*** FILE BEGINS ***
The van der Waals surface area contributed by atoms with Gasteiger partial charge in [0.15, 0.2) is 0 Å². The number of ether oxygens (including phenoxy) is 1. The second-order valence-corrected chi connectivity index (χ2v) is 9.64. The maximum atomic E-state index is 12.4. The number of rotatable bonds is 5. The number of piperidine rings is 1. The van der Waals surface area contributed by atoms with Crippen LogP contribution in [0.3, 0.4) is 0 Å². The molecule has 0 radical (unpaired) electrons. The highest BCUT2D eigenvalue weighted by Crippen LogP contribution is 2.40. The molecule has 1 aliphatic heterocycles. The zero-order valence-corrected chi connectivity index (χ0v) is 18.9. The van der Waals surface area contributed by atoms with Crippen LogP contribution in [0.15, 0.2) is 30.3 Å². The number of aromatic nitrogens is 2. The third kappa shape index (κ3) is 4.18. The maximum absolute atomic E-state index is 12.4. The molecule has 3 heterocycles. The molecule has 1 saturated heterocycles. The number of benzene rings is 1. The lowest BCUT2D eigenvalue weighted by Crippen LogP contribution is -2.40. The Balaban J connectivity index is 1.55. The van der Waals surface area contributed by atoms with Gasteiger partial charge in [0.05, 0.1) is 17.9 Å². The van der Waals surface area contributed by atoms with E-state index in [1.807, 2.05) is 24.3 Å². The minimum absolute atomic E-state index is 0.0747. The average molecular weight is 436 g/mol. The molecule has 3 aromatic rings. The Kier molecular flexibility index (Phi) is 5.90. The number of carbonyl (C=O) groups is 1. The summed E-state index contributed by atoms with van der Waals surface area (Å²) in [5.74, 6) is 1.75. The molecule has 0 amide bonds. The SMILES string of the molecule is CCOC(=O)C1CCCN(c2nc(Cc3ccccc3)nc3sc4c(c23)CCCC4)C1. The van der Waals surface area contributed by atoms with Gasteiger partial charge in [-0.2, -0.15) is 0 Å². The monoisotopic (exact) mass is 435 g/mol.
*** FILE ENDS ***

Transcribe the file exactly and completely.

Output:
The van der Waals surface area contributed by atoms with Gasteiger partial charge in [0.15, 0.2) is 0 Å². The number of ether oxygens (including phenoxy) is 1. The second-order valence-corrected chi connectivity index (χ2v) is 9.64. The maximum atomic E-state index is 12.4. The number of rotatable bonds is 5. The number of piperidine rings is 1. The van der Waals surface area contributed by atoms with Crippen LogP contribution in [0.3, 0.4) is 0 Å². The molecule has 0 radical (unpaired) electrons. The highest BCUT2D eigenvalue weighted by Crippen LogP contribution is 2.40. The molecule has 1 aliphatic heterocycles. The zero-order valence-corrected chi connectivity index (χ0v) is 18.9. The van der Waals surface area contributed by atoms with Crippen LogP contribution in [0.15, 0.2) is 30.3 Å². The number of aromatic nitrogens is 2. The third kappa shape index (κ3) is 4.18. The maximum absolute atomic E-state index is 12.4. The molecule has 3 heterocycles. The molecule has 1 saturated heterocycles. The number of benzene rings is 1. The lowest BCUT2D eigenvalue weighted by Crippen LogP contribution is -2.40. The Balaban J connectivity index is 1.55. The van der Waals surface area contributed by atoms with Gasteiger partial charge in [0.05, 0.1) is 17.9 Å². The van der Waals surface area contributed by atoms with E-state index in [1.807, 2.05) is 24.3 Å². The minimum absolute atomic E-state index is 0.0747. The average molecular weight is 436 g/mol. The molecule has 3 aromatic rings. The Kier molecular flexibility index (Phi) is 5.90. The number of carbonyl (C=O) groups is 1. The summed E-state index contributed by atoms with van der Waals surface area (Å²) in [5.74, 6) is 1.75. The molecule has 0 amide bonds. The SMILES string of the molecule is CCOC(=O)C1CCCN(c2nc(Cc3ccccc3)nc3sc4c(c23)CCCC4)C1. The van der Waals surface area contributed by atoms with Gasteiger partial charge in [-0.2, -0.15) is 0 Å². The monoisotopic (exact) mass is 435 g/mol.